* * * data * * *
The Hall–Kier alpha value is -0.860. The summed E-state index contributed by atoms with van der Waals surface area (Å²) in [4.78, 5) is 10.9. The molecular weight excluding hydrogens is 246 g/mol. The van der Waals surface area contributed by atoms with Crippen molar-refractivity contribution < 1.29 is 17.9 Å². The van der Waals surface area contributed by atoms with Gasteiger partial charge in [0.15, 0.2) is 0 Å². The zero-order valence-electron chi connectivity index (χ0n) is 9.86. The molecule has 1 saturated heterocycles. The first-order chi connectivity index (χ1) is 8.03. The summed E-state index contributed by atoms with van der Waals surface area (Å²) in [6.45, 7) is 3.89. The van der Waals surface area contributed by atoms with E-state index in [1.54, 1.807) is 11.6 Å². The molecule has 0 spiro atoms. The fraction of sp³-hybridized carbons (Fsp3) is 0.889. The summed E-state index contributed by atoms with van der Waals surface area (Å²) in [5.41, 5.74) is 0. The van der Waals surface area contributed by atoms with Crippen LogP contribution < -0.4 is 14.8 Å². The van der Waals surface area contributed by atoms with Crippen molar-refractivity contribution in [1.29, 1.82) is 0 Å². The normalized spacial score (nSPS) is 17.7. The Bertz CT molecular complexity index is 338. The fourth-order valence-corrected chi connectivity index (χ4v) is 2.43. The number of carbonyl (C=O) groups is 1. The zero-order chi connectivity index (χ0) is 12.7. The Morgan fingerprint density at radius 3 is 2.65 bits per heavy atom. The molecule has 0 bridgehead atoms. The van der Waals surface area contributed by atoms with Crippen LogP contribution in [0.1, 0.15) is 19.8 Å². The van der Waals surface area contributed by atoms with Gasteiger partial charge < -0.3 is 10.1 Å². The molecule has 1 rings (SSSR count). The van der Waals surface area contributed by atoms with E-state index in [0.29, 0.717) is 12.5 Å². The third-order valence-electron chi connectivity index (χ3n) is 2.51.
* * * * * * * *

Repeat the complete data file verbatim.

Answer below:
The Hall–Kier alpha value is -0.860. The summed E-state index contributed by atoms with van der Waals surface area (Å²) in [4.78, 5) is 10.9. The molecular weight excluding hydrogens is 246 g/mol. The van der Waals surface area contributed by atoms with Crippen molar-refractivity contribution < 1.29 is 17.9 Å². The van der Waals surface area contributed by atoms with Gasteiger partial charge in [0.15, 0.2) is 0 Å². The zero-order valence-electron chi connectivity index (χ0n) is 9.86. The molecule has 1 saturated heterocycles. The first-order chi connectivity index (χ1) is 8.03. The summed E-state index contributed by atoms with van der Waals surface area (Å²) in [6.45, 7) is 3.89. The van der Waals surface area contributed by atoms with E-state index in [1.54, 1.807) is 11.6 Å². The molecule has 0 spiro atoms. The fraction of sp³-hybridized carbons (Fsp3) is 0.889. The summed E-state index contributed by atoms with van der Waals surface area (Å²) in [5.41, 5.74) is 0. The van der Waals surface area contributed by atoms with Crippen LogP contribution < -0.4 is 14.8 Å². The van der Waals surface area contributed by atoms with Crippen molar-refractivity contribution in [1.29, 1.82) is 0 Å². The normalized spacial score (nSPS) is 17.7. The Bertz CT molecular complexity index is 338. The fourth-order valence-corrected chi connectivity index (χ4v) is 2.43. The number of carbonyl (C=O) groups is 1. The zero-order chi connectivity index (χ0) is 12.7. The Morgan fingerprint density at radius 3 is 2.65 bits per heavy atom. The molecule has 0 bridgehead atoms. The van der Waals surface area contributed by atoms with Crippen LogP contribution in [0.1, 0.15) is 19.8 Å². The van der Waals surface area contributed by atoms with Gasteiger partial charge < -0.3 is 10.1 Å². The molecule has 1 rings (SSSR count). The van der Waals surface area contributed by atoms with E-state index in [0.29, 0.717) is 12.5 Å². The third-order valence-electron chi connectivity index (χ3n) is 2.51.